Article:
Asee peer logo

Application Of Femlab Software For Simulation Of The Thermal Method For Nondestructive Testing Processes

Download Paper |


2009 Annual Conference & Exposition


Austin, Texas

Publication Date

June 14, 2009

Start Date

June 14, 2009

End Date

June 17, 2009



Conference Session

Computational Tools and Simulation II

Tagged Division

Computers in Education

Page Count


Page Numbers

14.219.1 - 14.219.9



Permanent URL

Download Count


Request a correction

Paper Authors


Anatoliy Protasov National Technical University of Ukraine “KPI”

visit author page

Dr. Anatoliy Protasov is a Head of Nondestructive Testing Department of National Technical University of Ukraine†KP⁉. He graduated from the National Technical University of Ukraine†Kiev Polytechnical Institut, Electric Engineering Department, MS, Ph.D. He has research experience in Nondestructive Testing Methods.

visit author page

Download Paper |

NOTE: The first page of text has been automatically extracted and included below in lieu of an abstract

Application of FEMLAB Software for Simulation of the Thermal Method for Nondestructive Testing Introduction

The thermal nondestructive testing (TNDT) method is widely used for inspection of industrial parts and components. The method involves heating the object and subsequently measuring the temperature of its surface. This change in temperature provides information about the test object’s structure. The surface temperature changes if the discontinuity exists inside the object.

The laboratory training allows students to understand the fundamental processes, which take place during the TNDT procedure. Students are able to simulate this procedure use FEMLAB software package. This interactive software package is based on application of partial differential equations for simulation of scientific and technical problems related to TNDT. Applied modes of this software allow the development of models with desired properties of a test object and heat flow. FEMLAB package generates the system of partial differential equations, which represent a complete model of TNDT processes. The finite element analysis method is used for solving partial differential equations.

I. Creation of the thermal processes model in FEMLAB software

A blast furnace is used as a test object (TO). The cast-iron blocks, which have internal discontinuities, will be tested. A defect (blister or crack) has different heat-transfer properties than metal. Distortion of the thermal field on the surface of a metal block will indicate the presence of the discontinuity.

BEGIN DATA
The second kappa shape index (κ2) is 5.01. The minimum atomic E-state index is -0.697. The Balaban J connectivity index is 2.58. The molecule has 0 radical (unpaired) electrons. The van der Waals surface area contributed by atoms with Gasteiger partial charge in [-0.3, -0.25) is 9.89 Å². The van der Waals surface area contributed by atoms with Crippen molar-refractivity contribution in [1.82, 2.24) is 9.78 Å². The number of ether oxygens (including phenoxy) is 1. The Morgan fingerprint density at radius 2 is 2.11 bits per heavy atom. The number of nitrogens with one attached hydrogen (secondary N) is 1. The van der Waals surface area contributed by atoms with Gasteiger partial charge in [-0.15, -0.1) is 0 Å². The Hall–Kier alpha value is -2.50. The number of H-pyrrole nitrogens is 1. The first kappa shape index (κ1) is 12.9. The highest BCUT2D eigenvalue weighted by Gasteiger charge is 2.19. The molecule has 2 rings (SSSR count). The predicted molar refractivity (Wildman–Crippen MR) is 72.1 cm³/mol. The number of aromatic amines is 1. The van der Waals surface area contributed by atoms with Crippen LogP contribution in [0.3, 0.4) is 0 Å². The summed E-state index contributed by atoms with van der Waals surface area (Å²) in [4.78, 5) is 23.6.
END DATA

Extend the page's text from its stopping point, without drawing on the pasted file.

Problem statement

The 2D model of a TO will be discussed below in details. A cross-section of the cast-iron 8 x 4 cm rectangular block, which has 2 cm in diameter blister filled with air, will be used as a model. The temperature of one of the block surfaces is 873 K. The other three block surfaces have ambient temperature -293K. Temperature distribution on the block surfaces could be determined according to the heat-transfer properties of cast-iron material and air. These properties are presented in the handbook.

Simulation technique

There is a need to activate the FEMLAB Graphical User Interface (GUI) to start simulation. A figure of the Model Navigator panel appears after the GUI activation (see Fig.1). It is necessary to mark the button 2D and choose the model Physics modes/ Heat transfer/ Time depended to prepare the GUI for creation of the two-dimensional TO model.

Creation of the TO geometry

A cross-section of the TO can be drawn using the option Draw from the main menu. The origin of coordinate is placed in the center of the TO which is represented as a rectangle (8x4 cm) with a circle 2cm in diameter. A rectangle and circle with a necessary size can be drawn in the field of Axes using a mouse. The model of the defective TO cross-section is represented on the Fig. 2.

Protasov, A. (2009, June), Application Of Femlab Software For Simulation Of The Thermal Method For Nondestructive Testing Processes Paper presented at 2009 Annual Conference & Exposition, Austin, Texas. 10.18260/1-2--4591

ASEE holds the copyright on this document. It may be read by the public free of charge. Authors may archive their work on personal websites or in institutional repositories with the following citation: © 2009 American Society for Engineering Education. Other scholars may excerpt or quote from these materials with the same citation. When excerpting or quoting from Conference Proceedings, authors should, in addition to noting the ASEE copyright, list all the original authors and their institutions and name the host city of the conference. - Last updated April 1, 2015